It pays to work at a boutique investment bank, but only these select few

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There are a number of advantages of working at a boutique investment bank over a large bulge-bracket firm. You’ll get to work more closely with clients, the work-life balance is often better (though not always) and compensation tends to track a bit higher. But don't consider all boutiques the same, particularly when it comes to pay. There are the elites and then there is everybody else.

New compensation figures from banking executive search firm Pinpoint Partners confirm that “elite” boutique investment banks in the U.S. are the best payers on the street. Depending on the title, top-ranked boutiques typically pay 5% to 10% more than bulge bracket banks. The report considers the following to be elite boutiques: Centerview, Evercore, Greenhill, Lazard, Moelis, Perella Weinberg and PJT Partners. The non-elites were put in a bucket of mid-cap and sector boutiques, though the study didn’t list the firms by name, likely due to a limited sample size at smaller banks.

As you can see in the chart below, elite boutiques nip bulge bracket banks at the analyst, associate and vice president levels in terms of total compensation (salary plus bonus). And then there is a chasm between the top seven boutiques and all the other smaller firms that fit the description. Junior and mid-level bankers at elite boutiques earn roughly 30% more in total compensation than their peers at other boutiques. When you get to vice president (VP) level, the average difference in pay is nearly $170k. By comparison, VPs at bulge-bracket banks earn around $14k less than those at the seven aforementioned firms.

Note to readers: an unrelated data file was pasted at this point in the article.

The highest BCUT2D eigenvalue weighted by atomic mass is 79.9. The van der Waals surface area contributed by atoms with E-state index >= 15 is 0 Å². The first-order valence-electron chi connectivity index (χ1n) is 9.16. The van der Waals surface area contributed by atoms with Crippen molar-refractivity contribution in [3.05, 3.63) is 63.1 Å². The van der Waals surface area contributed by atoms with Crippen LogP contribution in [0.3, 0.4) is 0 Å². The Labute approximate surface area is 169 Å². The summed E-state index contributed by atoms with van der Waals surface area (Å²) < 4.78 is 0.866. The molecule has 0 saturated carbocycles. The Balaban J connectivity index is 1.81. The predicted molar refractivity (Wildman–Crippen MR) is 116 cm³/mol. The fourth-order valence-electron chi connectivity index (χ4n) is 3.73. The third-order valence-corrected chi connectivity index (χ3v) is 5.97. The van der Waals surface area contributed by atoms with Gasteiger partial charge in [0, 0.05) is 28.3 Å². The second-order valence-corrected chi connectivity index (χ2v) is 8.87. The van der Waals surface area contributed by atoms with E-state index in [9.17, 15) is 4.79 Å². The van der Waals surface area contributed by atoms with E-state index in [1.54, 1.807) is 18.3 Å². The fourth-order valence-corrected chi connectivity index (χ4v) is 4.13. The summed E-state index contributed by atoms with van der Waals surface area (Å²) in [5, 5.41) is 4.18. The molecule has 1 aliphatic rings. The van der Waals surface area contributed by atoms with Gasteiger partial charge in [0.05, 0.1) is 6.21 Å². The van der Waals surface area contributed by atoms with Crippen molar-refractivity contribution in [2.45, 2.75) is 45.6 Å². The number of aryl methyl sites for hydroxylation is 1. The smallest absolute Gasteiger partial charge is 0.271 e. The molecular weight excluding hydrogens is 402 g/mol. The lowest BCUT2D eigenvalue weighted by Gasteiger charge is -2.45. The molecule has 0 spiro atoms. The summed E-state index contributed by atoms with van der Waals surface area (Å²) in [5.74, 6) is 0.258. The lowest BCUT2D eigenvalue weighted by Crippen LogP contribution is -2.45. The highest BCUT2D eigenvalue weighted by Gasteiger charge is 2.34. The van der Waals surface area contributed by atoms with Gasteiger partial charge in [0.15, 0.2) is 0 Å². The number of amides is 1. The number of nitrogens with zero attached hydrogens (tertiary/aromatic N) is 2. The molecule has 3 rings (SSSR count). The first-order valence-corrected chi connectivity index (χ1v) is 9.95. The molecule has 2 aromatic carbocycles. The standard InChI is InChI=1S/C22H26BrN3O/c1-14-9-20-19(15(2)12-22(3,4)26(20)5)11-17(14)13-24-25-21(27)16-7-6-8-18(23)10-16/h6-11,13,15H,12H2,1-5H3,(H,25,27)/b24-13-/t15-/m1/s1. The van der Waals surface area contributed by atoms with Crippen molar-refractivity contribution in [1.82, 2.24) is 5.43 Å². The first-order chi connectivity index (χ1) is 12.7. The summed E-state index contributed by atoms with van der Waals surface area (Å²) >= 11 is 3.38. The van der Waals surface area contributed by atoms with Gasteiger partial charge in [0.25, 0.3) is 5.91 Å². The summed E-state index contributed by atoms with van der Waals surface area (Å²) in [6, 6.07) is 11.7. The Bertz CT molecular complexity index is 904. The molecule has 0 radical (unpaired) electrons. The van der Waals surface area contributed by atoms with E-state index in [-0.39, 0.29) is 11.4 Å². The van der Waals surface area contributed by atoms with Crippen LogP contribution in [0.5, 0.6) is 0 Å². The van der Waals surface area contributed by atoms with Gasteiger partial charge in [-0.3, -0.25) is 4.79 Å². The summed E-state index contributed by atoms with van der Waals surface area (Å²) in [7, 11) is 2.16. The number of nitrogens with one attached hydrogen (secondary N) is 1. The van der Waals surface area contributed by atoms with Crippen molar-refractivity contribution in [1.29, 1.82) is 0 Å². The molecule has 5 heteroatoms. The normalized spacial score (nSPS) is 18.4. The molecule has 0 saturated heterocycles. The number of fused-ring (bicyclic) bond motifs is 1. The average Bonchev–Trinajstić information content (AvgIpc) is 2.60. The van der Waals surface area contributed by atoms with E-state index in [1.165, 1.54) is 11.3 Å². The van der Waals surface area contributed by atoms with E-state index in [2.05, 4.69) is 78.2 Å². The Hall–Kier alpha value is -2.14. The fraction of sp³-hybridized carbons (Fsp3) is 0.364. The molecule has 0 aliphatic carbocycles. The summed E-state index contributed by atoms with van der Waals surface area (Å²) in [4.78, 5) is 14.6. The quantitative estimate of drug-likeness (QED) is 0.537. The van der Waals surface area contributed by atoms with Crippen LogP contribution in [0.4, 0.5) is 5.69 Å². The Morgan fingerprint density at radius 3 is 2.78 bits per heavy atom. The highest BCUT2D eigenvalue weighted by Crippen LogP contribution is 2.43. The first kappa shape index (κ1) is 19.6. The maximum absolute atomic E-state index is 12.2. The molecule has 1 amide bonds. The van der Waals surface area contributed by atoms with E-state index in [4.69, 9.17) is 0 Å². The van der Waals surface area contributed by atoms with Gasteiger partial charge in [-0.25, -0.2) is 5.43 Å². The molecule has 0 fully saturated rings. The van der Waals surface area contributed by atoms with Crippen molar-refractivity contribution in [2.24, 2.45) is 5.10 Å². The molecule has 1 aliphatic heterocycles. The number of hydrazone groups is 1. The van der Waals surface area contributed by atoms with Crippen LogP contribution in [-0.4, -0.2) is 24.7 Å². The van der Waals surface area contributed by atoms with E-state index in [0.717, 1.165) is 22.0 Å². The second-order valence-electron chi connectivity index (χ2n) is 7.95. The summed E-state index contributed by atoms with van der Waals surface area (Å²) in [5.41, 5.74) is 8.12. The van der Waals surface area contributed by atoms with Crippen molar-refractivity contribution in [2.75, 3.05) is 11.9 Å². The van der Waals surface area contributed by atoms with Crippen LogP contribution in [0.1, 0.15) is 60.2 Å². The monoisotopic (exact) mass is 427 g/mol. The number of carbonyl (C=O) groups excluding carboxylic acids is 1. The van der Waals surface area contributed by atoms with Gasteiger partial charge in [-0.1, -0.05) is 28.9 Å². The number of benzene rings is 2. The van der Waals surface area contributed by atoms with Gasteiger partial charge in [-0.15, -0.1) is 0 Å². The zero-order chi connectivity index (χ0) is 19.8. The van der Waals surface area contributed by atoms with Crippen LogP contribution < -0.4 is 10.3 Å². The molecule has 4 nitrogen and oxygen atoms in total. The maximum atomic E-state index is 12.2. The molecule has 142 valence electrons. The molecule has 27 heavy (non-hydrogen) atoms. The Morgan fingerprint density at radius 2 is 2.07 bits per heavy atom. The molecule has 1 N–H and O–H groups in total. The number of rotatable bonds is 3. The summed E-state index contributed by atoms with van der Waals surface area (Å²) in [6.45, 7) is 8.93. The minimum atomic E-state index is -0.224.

Yes, boutiques are known to be great payers, but that’s mostly because the top firms get more visibility, especially after several went public and are now obliged to divulge compensation costs. Unless you receive an offer from one of the elite boutiques, you may do better financially working at a big, full-service investment bank.


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